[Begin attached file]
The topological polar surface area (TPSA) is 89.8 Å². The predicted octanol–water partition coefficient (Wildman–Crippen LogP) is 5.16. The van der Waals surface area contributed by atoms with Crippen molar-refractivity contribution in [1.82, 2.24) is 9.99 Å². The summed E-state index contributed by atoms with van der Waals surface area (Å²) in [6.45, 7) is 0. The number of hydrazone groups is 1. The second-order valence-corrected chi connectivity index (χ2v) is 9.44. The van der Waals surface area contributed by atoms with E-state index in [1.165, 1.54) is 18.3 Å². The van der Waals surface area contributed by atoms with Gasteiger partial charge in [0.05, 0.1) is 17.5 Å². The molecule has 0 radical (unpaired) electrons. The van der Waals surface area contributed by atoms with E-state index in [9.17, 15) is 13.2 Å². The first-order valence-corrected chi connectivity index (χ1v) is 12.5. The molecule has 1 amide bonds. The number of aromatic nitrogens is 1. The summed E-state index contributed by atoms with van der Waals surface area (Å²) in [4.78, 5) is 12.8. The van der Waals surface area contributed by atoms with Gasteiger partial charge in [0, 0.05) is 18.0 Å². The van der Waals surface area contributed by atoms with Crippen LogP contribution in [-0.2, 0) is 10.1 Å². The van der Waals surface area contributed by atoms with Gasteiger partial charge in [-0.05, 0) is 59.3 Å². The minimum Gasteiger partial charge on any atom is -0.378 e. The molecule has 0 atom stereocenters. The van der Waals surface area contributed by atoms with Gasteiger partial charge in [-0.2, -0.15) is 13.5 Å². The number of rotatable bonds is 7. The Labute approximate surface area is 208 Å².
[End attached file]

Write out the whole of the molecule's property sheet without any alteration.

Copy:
The topological polar surface area (TPSA) is 89.8 Å². The predicted octanol–water partition coefficient (Wildman–Crippen LogP) is 5.16. The van der Waals surface area contributed by atoms with Crippen molar-refractivity contribution in [1.82, 2.24) is 9.99 Å². The summed E-state index contributed by atoms with van der Waals surface area (Å²) in [6.45, 7) is 0. The number of hydrazone groups is 1. The second-order valence-corrected chi connectivity index (χ2v) is 9.44. The van der Waals surface area contributed by atoms with E-state index in [1.165, 1.54) is 18.3 Å². The van der Waals surface area contributed by atoms with Gasteiger partial charge in [0.05, 0.1) is 17.5 Å². The molecule has 0 radical (unpaired) electrons. The van der Waals surface area contributed by atoms with E-state index in [9.17, 15) is 13.2 Å². The first-order valence-corrected chi connectivity index (χ1v) is 12.5. The molecule has 1 amide bonds. The number of aromatic nitrogens is 1. The summed E-state index contributed by atoms with van der Waals surface area (Å²) in [4.78, 5) is 12.8. The van der Waals surface area contributed by atoms with Gasteiger partial charge in [0, 0.05) is 18.0 Å². The van der Waals surface area contributed by atoms with Crippen LogP contribution in [-0.2, 0) is 10.1 Å². The van der Waals surface area contributed by atoms with Gasteiger partial charge in [-0.05, 0) is 59.3 Å². The minimum Gasteiger partial charge on any atom is -0.378 e. The molecule has 0 atom stereocenters. The van der Waals surface area contributed by atoms with Gasteiger partial charge in [-0.2, -0.15) is 13.5 Å². The number of rotatable bonds is 7. The Labute approximate surface area is 208 Å².